What I have a problem with is their version of the "perfect wall". Using outsulation is the quick and easy method of superinsulation that's catching on among builders. The more common XPS board at least allows a small amount of drying potential to the outside, while foil-faced polyiso stops it dead. The exterior air/weather barrier relied on a lot of tape and spray foam "caulking" that may or may not hold up for the life of the building, as well as what appeared to be bituthene gasketing around the entire window box - another moisture holding membrane that can prevent any possible wetting from drying out.

The window size change was an unfortunate gaff, but with their emphasis on thorough and careful planning and design, that should never have happened. Caulking the plywood window boxes after assembly, relying on surface-applied silicone to be a permanent seal on wood is perhaps wishful thinking.

No one pointed out the obvious inconsistency in the thermal boundary with the XPS under the slab discontinuous with the polyiso inside the foundation walls (which also isolates the thermal mass from the conditioned space and eliminates any thermal mass benefit), which is also discontinuous with the polyiso on the outside of the framing. That creates the typically-difficult transition area at the sill/band joist to insulate and air seal.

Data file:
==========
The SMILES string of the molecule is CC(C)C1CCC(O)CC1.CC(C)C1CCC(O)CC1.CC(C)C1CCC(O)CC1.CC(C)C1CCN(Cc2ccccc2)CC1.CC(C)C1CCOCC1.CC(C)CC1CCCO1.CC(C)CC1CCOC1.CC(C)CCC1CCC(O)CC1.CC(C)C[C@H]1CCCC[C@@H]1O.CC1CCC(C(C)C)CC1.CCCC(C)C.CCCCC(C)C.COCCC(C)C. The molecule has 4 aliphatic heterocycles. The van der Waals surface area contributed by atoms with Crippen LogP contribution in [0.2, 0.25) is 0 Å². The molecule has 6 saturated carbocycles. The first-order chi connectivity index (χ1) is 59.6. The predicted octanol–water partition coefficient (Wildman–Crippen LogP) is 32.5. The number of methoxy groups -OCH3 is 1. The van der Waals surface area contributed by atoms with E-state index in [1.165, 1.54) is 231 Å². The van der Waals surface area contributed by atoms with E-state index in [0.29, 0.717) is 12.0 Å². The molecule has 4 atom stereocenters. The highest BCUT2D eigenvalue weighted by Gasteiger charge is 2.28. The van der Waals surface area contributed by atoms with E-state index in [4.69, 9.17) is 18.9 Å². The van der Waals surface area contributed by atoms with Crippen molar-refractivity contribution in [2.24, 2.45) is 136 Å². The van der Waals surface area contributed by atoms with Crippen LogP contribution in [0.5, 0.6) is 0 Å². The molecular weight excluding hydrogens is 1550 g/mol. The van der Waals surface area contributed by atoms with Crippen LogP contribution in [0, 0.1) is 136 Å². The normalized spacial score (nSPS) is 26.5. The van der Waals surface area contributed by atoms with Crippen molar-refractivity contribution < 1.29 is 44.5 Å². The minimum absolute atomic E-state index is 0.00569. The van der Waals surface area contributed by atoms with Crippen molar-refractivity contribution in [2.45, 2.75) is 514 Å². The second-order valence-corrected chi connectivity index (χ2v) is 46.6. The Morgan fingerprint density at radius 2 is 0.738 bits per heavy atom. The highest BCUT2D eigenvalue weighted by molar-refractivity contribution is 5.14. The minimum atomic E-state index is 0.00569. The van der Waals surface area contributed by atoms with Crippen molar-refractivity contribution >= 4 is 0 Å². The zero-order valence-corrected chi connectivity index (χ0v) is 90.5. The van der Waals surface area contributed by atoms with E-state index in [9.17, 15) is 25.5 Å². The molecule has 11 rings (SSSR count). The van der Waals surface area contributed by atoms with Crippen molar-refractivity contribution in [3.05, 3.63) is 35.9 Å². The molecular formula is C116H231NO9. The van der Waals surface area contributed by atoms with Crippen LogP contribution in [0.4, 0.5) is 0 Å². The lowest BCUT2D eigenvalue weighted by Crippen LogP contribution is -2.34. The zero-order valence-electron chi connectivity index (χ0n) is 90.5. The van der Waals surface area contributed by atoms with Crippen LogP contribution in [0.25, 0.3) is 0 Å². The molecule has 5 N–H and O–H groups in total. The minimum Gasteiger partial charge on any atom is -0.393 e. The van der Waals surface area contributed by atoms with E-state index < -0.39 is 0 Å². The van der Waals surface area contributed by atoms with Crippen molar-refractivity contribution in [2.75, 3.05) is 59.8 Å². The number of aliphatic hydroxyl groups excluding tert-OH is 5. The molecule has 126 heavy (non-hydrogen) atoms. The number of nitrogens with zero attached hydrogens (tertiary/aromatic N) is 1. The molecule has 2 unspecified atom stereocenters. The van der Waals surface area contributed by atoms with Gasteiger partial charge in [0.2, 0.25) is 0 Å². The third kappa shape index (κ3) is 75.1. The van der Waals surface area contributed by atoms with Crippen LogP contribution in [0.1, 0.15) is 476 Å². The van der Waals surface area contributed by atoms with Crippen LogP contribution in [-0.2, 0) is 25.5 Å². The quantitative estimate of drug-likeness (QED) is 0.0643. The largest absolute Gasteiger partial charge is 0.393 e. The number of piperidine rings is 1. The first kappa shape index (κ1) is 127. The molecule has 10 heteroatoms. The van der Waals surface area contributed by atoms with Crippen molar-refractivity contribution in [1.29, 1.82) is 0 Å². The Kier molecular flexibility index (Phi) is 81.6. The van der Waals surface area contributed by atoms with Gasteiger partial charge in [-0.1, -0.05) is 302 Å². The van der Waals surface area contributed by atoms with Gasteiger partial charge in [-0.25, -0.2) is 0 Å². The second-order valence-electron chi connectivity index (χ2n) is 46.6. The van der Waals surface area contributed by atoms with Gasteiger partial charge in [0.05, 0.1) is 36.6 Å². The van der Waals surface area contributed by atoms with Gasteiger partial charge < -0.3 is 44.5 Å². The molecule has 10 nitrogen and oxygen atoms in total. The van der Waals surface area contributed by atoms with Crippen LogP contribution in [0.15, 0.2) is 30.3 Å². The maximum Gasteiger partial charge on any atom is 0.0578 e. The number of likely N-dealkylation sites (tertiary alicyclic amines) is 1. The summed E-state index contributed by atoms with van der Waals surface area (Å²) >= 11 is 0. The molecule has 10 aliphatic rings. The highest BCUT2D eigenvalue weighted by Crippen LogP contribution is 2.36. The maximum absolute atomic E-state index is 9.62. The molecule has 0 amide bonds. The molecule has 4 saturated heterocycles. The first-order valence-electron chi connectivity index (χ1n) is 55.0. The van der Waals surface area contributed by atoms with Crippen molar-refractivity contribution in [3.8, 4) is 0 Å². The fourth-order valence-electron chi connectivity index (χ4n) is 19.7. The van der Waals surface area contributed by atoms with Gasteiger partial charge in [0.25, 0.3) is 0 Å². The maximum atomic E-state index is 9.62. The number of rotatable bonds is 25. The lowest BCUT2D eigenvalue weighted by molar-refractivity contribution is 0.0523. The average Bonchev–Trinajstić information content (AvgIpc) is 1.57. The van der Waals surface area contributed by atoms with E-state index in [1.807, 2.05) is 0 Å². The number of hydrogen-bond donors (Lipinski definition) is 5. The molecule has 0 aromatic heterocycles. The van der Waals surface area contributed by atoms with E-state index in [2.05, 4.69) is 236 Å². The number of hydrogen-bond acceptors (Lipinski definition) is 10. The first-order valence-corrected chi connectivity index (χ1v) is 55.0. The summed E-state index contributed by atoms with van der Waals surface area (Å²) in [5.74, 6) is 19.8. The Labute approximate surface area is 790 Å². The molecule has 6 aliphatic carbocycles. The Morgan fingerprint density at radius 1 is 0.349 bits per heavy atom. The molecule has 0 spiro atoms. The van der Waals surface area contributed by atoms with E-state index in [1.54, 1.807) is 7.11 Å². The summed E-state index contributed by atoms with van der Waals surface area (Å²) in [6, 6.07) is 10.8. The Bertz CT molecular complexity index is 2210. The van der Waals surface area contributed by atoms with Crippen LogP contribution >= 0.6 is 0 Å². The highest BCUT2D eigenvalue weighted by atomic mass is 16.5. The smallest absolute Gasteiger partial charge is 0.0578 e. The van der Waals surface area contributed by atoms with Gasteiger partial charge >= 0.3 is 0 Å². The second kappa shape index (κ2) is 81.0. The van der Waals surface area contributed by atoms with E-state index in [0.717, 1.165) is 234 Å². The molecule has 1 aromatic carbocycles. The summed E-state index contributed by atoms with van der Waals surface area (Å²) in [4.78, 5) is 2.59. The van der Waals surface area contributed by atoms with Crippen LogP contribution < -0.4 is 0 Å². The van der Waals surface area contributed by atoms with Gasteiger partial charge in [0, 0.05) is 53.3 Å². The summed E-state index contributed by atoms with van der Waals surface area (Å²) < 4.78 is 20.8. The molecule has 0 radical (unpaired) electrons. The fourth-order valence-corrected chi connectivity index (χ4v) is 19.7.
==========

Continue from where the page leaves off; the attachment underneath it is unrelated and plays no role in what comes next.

Moving the thermal boundary to the outside of the roof makes sense only if the attic space is necessary to enclose HVAC equipment or ducts. If not, it unnecessarily expands both the heated volume and the surface area of the thermal envelope. In this case, it's used as living space, but the dormers also create problematic transitions and roof-sealing issues - creating more potential for ice damming and future leaks if long-term maintenance it sub-par. While it kept the house profile compact, a 1½ storey cape without dormers creates a less complex envelope configuration with fewer potential failure nodes.

The air tightness is impressive, but I suspect they could have achieved the same level with Joe's old Air Tight Drywall Approach and a double-frame, which would also have provided support for the window boxes and windows, which appear to be attached to the frame only with extended flat metal straps. The window flanges are over the outsulation with strapping applied afterwards, so there appears to be no attachment at the flange, as the window is designed for, allowing the potential for sagging over time.